Why every parent needs to have the gun safety conversation.
We do everything we can to protect our children: We tell them to look both ways before crossing the street. We explain why they shouldn't talk to strangers. We teach them about body safety and water safety.
But are we doing enough to counsel them on gun safety even if—or, rather, especially if—we don't keep firearms in our own homes? Research and the number of incidents where children accidentally pull the trigger both say no.
Parents can choose not to have guns in the home, but the recent case of a 6-year-old boy at an IKEA store finding and firing a gun that was unknowingly left behind by another shopper proves that kids can come into contact with guns when we least expect it.
Thankfully, no one was injured during the IKEA incident—but that isn't always the case when children discover guns. According to gun safety advocacy group Everytown, there have been 94 unintentional shooting injuries by adolescents in 2018 alone. Of those, there have been at least two dozen fatalities.
Many of those tragedies took place within private homes. But as unlikely as the scenario of stumbling upon a gun in a public space may seem, IKEA isn't the first place that's happened. This week, the subject made headlines again when a 4-year-old child found a handgun in a bag delivered to their daycare by a parent. The month before, an incident at a Boston Park made the news when a child there found a gun in a crack in some rocks. Last year, there was a similar case at a Virginia playground.
"Even if you yourself don't own a gun, that doesn't mean there are no guns where your children are," says Kyleanne Hunter, vice-president of programs for the Brady Campaign and Center to End Gun Violence. "You don't know until you ask the question whether or not the places where your children go and play have guns."
Children are naturally curious—and don't just 'know better' than to touch a gun
Young children are amazingly adept at finding things. Exploring the world is their job, after all. The question is: How would they respond when they find something they shouldn't—such as a gun?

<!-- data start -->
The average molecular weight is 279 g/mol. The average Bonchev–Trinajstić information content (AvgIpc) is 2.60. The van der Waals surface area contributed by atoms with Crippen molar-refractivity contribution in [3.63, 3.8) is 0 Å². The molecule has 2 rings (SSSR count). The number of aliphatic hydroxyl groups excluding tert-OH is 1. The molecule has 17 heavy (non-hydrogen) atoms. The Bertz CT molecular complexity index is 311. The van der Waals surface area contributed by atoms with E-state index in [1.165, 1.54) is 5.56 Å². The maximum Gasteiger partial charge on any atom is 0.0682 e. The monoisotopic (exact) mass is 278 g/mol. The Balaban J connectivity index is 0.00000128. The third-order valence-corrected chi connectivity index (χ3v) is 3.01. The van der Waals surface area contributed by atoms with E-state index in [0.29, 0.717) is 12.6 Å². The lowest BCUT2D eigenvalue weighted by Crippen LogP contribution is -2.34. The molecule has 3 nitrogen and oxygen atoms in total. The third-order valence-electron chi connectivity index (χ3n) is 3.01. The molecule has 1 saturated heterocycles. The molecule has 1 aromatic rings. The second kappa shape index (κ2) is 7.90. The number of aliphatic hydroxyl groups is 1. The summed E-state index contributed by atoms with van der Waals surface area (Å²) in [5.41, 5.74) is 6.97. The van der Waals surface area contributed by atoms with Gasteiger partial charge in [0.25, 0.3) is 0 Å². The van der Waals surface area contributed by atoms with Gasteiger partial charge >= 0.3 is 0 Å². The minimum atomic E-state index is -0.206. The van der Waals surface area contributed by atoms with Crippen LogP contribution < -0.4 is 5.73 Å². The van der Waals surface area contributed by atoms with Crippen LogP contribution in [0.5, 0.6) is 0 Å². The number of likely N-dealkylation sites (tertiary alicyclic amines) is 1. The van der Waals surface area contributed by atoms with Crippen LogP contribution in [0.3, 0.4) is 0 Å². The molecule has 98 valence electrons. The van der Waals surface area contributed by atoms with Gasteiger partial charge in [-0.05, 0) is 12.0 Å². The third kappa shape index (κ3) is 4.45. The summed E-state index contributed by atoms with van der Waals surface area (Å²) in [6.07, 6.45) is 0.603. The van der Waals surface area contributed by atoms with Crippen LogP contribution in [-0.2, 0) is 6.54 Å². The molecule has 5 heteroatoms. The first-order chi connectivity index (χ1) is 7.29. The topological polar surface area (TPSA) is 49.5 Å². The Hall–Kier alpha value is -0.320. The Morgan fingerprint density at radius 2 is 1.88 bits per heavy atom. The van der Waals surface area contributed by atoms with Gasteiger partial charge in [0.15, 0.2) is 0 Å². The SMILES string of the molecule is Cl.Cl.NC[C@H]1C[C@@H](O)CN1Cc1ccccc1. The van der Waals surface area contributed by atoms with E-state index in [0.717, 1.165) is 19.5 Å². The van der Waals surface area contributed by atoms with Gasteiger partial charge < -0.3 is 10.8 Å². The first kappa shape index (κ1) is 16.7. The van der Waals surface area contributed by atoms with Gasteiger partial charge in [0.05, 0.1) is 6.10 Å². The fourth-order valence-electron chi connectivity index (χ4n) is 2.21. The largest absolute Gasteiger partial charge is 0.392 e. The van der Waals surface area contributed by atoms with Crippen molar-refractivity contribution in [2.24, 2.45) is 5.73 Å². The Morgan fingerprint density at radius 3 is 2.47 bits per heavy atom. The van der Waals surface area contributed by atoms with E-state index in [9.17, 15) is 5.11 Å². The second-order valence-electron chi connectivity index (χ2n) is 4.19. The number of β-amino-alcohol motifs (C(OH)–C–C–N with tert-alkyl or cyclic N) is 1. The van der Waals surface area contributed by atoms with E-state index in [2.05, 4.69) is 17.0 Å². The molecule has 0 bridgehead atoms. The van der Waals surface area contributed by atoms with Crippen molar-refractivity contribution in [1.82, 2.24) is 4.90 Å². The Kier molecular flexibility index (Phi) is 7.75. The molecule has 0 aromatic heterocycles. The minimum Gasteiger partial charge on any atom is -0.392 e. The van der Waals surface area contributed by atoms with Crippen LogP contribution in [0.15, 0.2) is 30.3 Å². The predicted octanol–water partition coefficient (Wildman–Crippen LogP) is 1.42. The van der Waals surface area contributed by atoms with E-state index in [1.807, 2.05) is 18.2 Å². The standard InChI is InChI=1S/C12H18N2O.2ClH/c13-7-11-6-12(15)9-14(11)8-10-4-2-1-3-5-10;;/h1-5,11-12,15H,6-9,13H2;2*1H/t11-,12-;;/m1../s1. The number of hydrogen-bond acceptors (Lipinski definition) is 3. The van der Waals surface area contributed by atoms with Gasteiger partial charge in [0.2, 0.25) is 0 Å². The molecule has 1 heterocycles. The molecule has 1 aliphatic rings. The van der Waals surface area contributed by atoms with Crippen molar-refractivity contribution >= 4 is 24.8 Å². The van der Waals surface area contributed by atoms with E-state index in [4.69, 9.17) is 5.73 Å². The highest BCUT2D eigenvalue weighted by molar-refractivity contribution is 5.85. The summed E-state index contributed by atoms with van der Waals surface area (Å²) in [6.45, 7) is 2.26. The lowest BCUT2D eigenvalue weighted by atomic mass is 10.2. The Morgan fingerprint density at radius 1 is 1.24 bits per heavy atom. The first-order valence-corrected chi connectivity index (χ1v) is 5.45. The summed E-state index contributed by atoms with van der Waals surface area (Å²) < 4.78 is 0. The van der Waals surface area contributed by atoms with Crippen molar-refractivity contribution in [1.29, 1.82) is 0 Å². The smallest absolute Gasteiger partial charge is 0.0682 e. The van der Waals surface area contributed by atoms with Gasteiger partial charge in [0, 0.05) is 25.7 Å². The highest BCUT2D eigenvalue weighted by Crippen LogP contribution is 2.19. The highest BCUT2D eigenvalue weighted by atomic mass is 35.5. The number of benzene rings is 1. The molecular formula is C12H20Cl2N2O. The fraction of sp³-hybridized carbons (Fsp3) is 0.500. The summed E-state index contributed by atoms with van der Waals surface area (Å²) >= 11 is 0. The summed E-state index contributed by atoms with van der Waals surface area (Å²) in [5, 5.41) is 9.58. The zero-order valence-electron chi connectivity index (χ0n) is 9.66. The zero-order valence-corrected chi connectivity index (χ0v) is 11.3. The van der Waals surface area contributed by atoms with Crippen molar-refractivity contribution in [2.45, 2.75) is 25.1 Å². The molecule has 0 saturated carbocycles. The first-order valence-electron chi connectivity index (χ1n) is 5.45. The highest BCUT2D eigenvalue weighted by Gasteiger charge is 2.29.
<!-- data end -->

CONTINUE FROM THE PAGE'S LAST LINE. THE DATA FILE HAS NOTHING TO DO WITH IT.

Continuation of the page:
According to a study from the American Academy of Pediatrics published in 2003, 87% of parents with children aged 5 to 15 believed their children would not touch a gun if they were to come across one. Of those parents, 52% said their children were "too smart" or "knew better," but only 40% had actually discussed the reasons why they shouldn't touch a gun with their children.
"By assuming that children could be trusted not to pick up or play with guns because they had been told not to or were 'too smart' to do so, parents inadvertently place the burden on children to be responsible for their own safety, rather than the adults in their lives," the authors said in the discussion.
The conversation about gun safety changes as kids get older
In the 15 years since then, conversations about gun safety have only become more relevant as the issue clearly isn't going away. And in a country where there are nearly as many firearms as there are people, that means parents don't only need to have conversations about firearm safety with their kids, but also with each other.
Hunter says it's never too early to start the discussion—both with kids and among other adults. Particularly among toddlers, even those who've been instructed not to touch a gun, studies have shown that they typically first play with the gun before informing an adult.
"The responsibility needs to be on us as responsible adults to safely store any firearms we chose to bring into our homes," says Hunter, explaining that means storing locked and unloaded firearms separately from locked ammunition. "With toddlers, it's a lot harder to say, 'Just don't touch it. Ask an adult.' Because time and time again we've seen the research has shown this just doesn't work."
Although the conversation can shift as children get older and more responsible, safe storage should always remain a priority for gun-owners.
Asking other parents may feel awkward—but the alternative is worse
According to the 2010 C.S. Mott Children's Hospital National Poll on Children's Health, firearm safety had been a topic of discussion among 82% of gun-owning parents and their children—but only for 52% of parents who are not gun owners. At the same time, one-in-four parents who didn't own a gun was "very worried" that their child could get injured by a gun in another family's home. This underlines the importance of discussing gun security with the owners of any home your child is entering, the premise of the ASK (Asking Saves Kids) Campaign.
"We need to introduce into the lexicon having this conversation among each other as adults," says Hunter. "When I was a kid, asking about things like swimming pools or wearing seat belts in cars was a very awkward conversation. They've now become much easier."
She says that it may even help to acknowledge it's an awkward conversation, as well as to let the other parent know that their answer doesn't mean your children cannot be friends, only that you may have different guidelines about where your children can play. "I think this is something that we often kind of take for granted, like, 'Oh, our friends are probably like-minded,'" Hunter says. "Unless you ask the question… how do you know?"
As for avoiding an incident like the one at IKEA, it requires a combination of conversations with our children and diligence when watching over them.
Most of all, however, we supposedly responsible adults need to take that responsibility more seriously. That's because, yes, carrying a gun is a personal decision. But it's also one that has the potential to affect others if not properly managed—and the bottom line is that the job of gun safety should be on adults, not children.